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Corporations & Women Entrepreneurs: Changing The World Together Through Diversity
Corporations & Women Entrepreneurs: Changing The World Together Through Diversity

Global Compact Network Canada, the Canadian Network of the United Nations Global Compact and WEConnect International Canada bring together leaders to discuss how Canadian businesses can address gender equality and diversity in supply chains, and advance the Sustainable Development Goals.

TORONTO, May 25, 2016 – The Global Compact Network Canada (GCNC) and WEConnect International Canada hosted a morning of two interactive panel discussions and a networking breakfast at the office of Baker & McKenzie in Toronto. Over 80 industry leaders attended the two interactive panel discussions, moderated by Astrid Pregel, Executive Director of WEConnect International in Canada and Helle Bank Jorgensen, President of the Global Compact Network Canada.

The panels explored the positive economics of diverse supply chains and the crucial role of women entrepreneurs in all sectors. The first panel addressed the importance of gender diversity, with the second panel extending the discussion beyond gender equality to broader compliance issues in the supply chain through the lens of the Sustainable Development Goals (SDGs).

Attendees at the event included a wide range of industry leaders from Baker & McKenzie LLP, Unilever, Thomson Reuters, PricewaterhouseCoopers, SkyPower, Engineers Without Borders, Canadian Gay & Lesbian Chamber of Commerce, Procter & Gamble, Sodexo, and many more.

The morning began with networking, breakfast, and introductory remarks from Kevin Coon, Managing Partner & Human Rights Lawyer, Baker & McKenzie LLP. Coon highlighted the interconnectedness of the SDGs and the particular importance of SDG 5: Gender Equality and SDG 10: Reduced Inequalities, as they are essential components of sustainable supply chains.

First Panel Highlights

The first session, which addressed the positive economics of diverse supply chains, saw panelists Michael Robinson, Program Director, Global Procurement Supplier Diversity & Supplier Connection at IBM, Rosemary D. Weppler, Global Diversity & Inclusiveness Procurement Manager at Ernst & Young LLP, and Cristina Falcone, VP Government Relations at UPS. Robinson made the business case for gender equality and diversity in IBM’s supply chains by emphasizing: “You’re doing it because it’s good for your bottom-line.” Weppler commented on the need for diversity programs that are responsive to businesses’ unique needs by saying: “There is no one size fits all supplier diversity program. Ask the what, when, where, and why.” Highlighting the importance of partnerships and corporate culture, Falcone suggested businesses “partner with the right organizations and embed into corporate culture.”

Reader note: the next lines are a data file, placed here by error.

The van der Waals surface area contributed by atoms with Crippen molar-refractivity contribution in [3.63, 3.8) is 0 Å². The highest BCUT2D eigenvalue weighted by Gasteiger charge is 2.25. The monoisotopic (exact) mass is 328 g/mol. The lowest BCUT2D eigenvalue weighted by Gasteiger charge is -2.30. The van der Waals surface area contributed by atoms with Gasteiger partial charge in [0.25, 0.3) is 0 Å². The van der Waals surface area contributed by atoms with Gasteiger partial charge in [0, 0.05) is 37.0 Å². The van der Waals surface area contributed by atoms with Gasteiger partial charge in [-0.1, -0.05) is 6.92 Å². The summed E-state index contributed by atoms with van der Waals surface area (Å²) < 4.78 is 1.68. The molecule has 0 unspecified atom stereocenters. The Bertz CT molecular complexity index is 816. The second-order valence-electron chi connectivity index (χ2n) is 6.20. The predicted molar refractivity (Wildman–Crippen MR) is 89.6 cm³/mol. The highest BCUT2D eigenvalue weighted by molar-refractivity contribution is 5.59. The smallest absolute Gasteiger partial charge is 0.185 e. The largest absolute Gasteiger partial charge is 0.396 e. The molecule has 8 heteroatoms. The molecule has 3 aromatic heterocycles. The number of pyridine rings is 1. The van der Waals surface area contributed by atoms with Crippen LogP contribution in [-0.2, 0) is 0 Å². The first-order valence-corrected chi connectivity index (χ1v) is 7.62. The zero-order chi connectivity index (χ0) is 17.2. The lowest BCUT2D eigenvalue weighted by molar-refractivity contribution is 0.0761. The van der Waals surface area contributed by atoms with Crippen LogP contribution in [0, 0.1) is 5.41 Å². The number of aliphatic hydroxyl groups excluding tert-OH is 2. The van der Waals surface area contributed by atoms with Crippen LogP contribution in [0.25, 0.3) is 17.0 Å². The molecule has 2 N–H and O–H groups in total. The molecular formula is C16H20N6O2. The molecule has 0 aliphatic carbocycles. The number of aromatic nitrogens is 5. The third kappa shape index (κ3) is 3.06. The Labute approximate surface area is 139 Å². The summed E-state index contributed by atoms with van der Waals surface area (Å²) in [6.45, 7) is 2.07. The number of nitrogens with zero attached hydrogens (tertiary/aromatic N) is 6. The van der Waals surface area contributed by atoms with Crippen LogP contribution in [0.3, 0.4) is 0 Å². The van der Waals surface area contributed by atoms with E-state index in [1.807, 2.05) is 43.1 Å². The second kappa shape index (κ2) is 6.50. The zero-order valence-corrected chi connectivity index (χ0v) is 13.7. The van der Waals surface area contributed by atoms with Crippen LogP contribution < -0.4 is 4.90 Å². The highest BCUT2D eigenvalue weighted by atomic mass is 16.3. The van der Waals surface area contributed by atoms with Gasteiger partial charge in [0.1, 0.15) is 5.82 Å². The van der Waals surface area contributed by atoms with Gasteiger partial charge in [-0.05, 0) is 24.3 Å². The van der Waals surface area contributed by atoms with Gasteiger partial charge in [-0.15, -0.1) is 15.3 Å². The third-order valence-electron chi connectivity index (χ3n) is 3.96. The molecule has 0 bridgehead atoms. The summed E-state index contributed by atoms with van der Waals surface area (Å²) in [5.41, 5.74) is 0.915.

Second Panel Highlights
The second session focused on how supply chains can help advance the SDGs, including gender equality. This panel saw participants, John Coyne, VP of Legal & External Affairs at Unilever Canada, Patsy Doerr, Global Head of Corporate Responsibility & Inclusion at Thomson Reuters, and Sue Rauth, Deputy Director, Ontario Regional Office at Global Affairs Canada.

In light of the recent anniversary of the Rana Plaza tragedy, Coyne discussed Unilever’s approach to tackling compliance issues in the supply chain and the important role that sustainable consumerism plays in shaping supply chains. Patsy Doerr, who has been following the adoption of the SDGs very closely at Thomas Reuters, stressed the importance of inclusion in supply chains. She explained how companies can benefit from this approach and why it is important to ensure that supply chains are diverse. With small businesses accounting for over 98 per cent of all firms in Canada, Sue Rauth reiterated that inclusion means considering smaller partners, such as SMEs, as small businesses have a key role in global supply chains and this demonstrates the need the need form SMEs to be represented in sustainability discussions. The sessions were followed by a dynamic question and answer period where panellists discussed the value of diversity certifications, the role of government, and how businesses negotiate diversity in various cultural contexts.

The GCNC would like to extend special thanks to WEConnect International Canada, Baker & McKenzie LLP, Unilever, and Thomson Reuters for their support in making this event possible, as well as all of those in attendance for their fantastic questions and discussion.